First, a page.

To keep their occupants safe in case of emergency, Vikings are equipped with a circuit that cuts off all power from the reactor, preventing the machine from reaching critical levels. In dire situations, pilots have been known to disable this governor circuit
to divert more power to systems, and even supercharge the reactor—resulting in a massive meltdown. This unofficial self-destruct mechanism has been dubbed the Heimdallr
, for the incredibly bright flash that accompanies the final moments of the Viking and its pursuers.
The Viking is equipped with a large reactor—housed in the central area of the vehicle—that powers all electrical systems and provides torque for walker mode locomotion. A set of thrusters in the Viking’s underbelly, which allow for hover/VTOL capabilities, keep it stable during transformations, and four low bypass turbines generate propulsion during flight.
Vikings boast twin gatling cannons for ground combat, and a large payload of Lanzer Torpedoes to engage aerial targets. The armor-piercing warheads are particularly effective against capital ships, but their impact on lighter vessels is diminished. To solve the issue, Enlightened Dynamics developed Ripwave Missiles, specialized ordnance that releases deadly bursts of sub-atomic shrapnel. This upgrade, combined with the Phobos-class weapons system by Bellerephon, turns the craft into a force to be reckoned with. Nonetheless, due to hefty implementation costs, only a handful of Vikings have been retrofitted as such.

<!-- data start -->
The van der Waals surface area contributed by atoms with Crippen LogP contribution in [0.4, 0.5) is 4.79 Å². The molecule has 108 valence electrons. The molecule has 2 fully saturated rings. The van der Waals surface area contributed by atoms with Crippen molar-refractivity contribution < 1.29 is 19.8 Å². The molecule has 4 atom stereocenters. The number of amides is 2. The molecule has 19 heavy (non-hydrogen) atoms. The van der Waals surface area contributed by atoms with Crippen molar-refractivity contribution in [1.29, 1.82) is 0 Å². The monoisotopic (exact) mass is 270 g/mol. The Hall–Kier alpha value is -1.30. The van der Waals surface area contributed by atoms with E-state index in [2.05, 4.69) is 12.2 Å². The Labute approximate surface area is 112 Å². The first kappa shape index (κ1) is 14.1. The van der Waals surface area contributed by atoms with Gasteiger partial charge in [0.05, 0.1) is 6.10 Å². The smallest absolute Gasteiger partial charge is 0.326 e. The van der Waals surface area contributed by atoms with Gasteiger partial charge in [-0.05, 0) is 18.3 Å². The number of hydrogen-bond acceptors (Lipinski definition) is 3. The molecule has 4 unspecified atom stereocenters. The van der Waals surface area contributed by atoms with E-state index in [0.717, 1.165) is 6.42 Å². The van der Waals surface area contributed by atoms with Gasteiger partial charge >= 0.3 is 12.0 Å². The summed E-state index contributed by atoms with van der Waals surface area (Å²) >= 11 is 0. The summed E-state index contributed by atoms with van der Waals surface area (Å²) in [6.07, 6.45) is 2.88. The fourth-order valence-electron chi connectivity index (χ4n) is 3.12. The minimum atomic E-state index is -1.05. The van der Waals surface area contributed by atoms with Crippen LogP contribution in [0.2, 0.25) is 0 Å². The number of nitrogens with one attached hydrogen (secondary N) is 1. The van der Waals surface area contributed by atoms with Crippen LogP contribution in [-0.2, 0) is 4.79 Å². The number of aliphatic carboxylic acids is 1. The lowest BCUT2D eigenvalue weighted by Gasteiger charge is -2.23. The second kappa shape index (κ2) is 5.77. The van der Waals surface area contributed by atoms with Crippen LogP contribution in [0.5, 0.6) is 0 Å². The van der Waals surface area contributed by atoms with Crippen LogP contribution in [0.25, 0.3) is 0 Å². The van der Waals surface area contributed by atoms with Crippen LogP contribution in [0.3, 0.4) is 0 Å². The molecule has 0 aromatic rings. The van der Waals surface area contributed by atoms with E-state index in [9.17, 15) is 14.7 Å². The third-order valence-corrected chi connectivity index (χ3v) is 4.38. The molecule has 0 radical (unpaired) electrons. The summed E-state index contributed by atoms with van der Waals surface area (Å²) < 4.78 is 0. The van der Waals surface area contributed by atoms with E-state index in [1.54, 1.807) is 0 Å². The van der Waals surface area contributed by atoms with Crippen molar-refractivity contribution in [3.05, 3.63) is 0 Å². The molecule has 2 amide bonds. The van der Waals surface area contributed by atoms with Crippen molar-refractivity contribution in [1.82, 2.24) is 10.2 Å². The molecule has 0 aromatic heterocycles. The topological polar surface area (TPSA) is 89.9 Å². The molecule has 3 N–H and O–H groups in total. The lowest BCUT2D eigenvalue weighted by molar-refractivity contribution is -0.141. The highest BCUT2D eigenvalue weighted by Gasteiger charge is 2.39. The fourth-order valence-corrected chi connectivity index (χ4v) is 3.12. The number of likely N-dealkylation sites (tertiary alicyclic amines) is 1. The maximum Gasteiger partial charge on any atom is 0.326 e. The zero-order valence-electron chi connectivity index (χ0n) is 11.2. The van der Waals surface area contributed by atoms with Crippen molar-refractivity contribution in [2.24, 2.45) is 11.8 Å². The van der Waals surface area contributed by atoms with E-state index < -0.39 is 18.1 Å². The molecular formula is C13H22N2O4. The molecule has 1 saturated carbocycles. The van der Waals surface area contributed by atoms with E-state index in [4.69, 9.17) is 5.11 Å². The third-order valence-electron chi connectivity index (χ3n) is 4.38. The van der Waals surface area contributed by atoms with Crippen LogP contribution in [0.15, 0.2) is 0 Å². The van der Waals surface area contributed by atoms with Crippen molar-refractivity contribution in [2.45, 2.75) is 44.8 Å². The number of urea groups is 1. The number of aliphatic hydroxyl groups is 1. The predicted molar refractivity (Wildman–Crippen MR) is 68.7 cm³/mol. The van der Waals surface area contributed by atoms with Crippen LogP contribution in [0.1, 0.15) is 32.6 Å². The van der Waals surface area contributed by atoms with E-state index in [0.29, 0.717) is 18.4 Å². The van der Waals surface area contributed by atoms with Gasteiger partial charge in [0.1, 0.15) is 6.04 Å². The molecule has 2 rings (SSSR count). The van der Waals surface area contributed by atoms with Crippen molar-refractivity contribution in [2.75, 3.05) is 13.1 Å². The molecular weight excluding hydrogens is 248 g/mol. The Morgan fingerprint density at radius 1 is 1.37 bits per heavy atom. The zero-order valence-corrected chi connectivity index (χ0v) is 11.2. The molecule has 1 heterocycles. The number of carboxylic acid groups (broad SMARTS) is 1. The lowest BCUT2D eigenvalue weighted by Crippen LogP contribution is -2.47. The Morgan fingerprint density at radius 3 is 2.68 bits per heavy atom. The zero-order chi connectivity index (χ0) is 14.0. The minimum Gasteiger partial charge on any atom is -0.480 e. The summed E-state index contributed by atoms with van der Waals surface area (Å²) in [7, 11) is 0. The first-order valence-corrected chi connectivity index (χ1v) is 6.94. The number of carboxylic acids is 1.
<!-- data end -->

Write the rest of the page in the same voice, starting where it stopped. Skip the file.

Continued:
The pilot’s seat has more than double the straps, pads, and packing than any other fighter craft to account for the violent ups and downs the vehicle undergoes when switching from aircraft to walker mode. Besides the standard fare gauges, targeting system, and terrain mapper, the Viking has a detailed 3D wireframe that shows the condition of its every servo and actuator. In case of damage to the craft, the pilot is well aware of what works and what doesn’t, preventing fatalities due to system malfunctions.
Vikings were designed with versatility in mind, down to the letter. Most moving parts in the vehicle can be replaced with easy-to-find spares, and even the complex servo systems located in the arms and legs are interchangeable. It is not uncommon for Viking pilots to ditch an arm in order to replace a damaged leg servo and return to battle.